Title: Baseball player, cigar maker, storekeeper
Birthdate: January 1861
Death Date: December 25, 1910
Plot Location: Section 133, Lot 81


John was the son of German immigrants William and Margaret Gable Deasley and the younger brother of Thomas “Pat” Deasley, a fellow Mt. Moriah Notable.  Both Pat and John were baseball players, but John remained in the shadow of his older brother, never reaching the same level of success. Like their father, both boys took up the trade of cigar making. In 1884 John married Gertrude Bicking and they had four children: Gertrude, Alfred John, Willard, and Ruth.  Sadly, Willard died by age 2 and Ruth died at age 5.

The history of baseball is complicated and the game has undergone many changes through the years. In 1869, players were considered “professionals” because that is the year they were first paid to play. Prior to that, teams often consisted of men who held other jobs to take care of their families and played for the love of the game. During the 1880’s, when John was playing, minor league teams and players came and went quickly. While major leagues teams were associated with the larger cities, their brother teams in the minors were often created in smaller towns. A multitude of clubs, associations, leagues and teams would materialize and disappear within a single season. Although not all were long lasting, these minor leagues served as the training ground for many players who would move into the major leagues. They were home to the up-and-coming as well as the used-to-be players of the time.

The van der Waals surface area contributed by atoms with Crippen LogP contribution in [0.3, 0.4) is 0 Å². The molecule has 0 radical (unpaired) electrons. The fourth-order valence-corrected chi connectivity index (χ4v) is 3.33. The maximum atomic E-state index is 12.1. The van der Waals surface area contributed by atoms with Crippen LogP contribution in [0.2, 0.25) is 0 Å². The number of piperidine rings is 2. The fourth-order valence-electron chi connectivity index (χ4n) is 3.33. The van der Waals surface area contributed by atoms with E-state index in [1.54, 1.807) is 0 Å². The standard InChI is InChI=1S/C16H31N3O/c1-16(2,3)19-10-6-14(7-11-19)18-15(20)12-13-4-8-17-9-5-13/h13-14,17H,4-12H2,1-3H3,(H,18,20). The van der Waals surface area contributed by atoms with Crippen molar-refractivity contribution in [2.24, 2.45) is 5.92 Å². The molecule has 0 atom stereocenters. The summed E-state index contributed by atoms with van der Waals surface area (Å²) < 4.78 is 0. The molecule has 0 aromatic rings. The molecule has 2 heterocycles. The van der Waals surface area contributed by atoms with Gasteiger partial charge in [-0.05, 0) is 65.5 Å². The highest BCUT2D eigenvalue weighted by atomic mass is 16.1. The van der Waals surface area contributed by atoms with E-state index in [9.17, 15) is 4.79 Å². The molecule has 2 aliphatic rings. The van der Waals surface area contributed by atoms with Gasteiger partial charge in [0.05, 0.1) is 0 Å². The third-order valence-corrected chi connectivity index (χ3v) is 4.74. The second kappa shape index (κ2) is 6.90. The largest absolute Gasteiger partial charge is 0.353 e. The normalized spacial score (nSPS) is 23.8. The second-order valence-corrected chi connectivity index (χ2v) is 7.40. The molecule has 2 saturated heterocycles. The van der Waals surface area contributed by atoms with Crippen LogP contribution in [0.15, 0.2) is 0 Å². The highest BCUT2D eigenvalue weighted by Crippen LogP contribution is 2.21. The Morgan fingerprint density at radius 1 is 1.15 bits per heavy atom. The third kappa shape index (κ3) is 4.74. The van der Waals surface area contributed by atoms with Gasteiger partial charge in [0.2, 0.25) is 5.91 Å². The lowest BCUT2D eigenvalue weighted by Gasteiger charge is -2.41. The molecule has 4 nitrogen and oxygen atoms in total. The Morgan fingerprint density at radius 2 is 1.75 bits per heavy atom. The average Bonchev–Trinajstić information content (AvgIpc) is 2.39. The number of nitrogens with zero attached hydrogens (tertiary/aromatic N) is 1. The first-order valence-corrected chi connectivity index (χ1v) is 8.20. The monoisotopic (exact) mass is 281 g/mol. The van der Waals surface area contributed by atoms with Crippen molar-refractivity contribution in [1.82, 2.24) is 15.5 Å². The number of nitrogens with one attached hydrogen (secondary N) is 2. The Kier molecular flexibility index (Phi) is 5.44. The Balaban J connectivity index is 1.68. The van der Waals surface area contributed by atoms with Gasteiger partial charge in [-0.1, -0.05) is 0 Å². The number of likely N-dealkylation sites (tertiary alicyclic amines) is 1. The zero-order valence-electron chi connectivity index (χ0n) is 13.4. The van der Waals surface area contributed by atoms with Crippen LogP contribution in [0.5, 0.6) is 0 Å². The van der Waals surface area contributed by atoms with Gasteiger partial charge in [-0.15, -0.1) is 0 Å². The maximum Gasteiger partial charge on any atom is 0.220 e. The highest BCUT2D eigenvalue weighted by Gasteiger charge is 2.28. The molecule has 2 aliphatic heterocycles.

John, a shortstop, made his professional, major league baseball debut on June 17, 1884 at age 23 as a member of The Union Association, which only existed for the 1884 season. He would play first for the Washington Nationals and then the Kansas City Cowboys, also known as the Kansas City Unions. His last game was played on September 8, 1884. In  his 44 major league games, John had 174 at bats with a batting average of .207. After that season he drifted in and out of the minor leagues until 1890. Census records also show John worked as a cigar dealer and when he died on Christmas Day, 1910 he was a storekeeper. Buried with him here were his wife Gertrude and children Gertrude, Willard, and Ruth. Son Alfred was a World War I veteran and is buried at Beverly National Cemetery in New Jersey.

Japanese maple tree in front of a monument at Mount Moriah Cemetery

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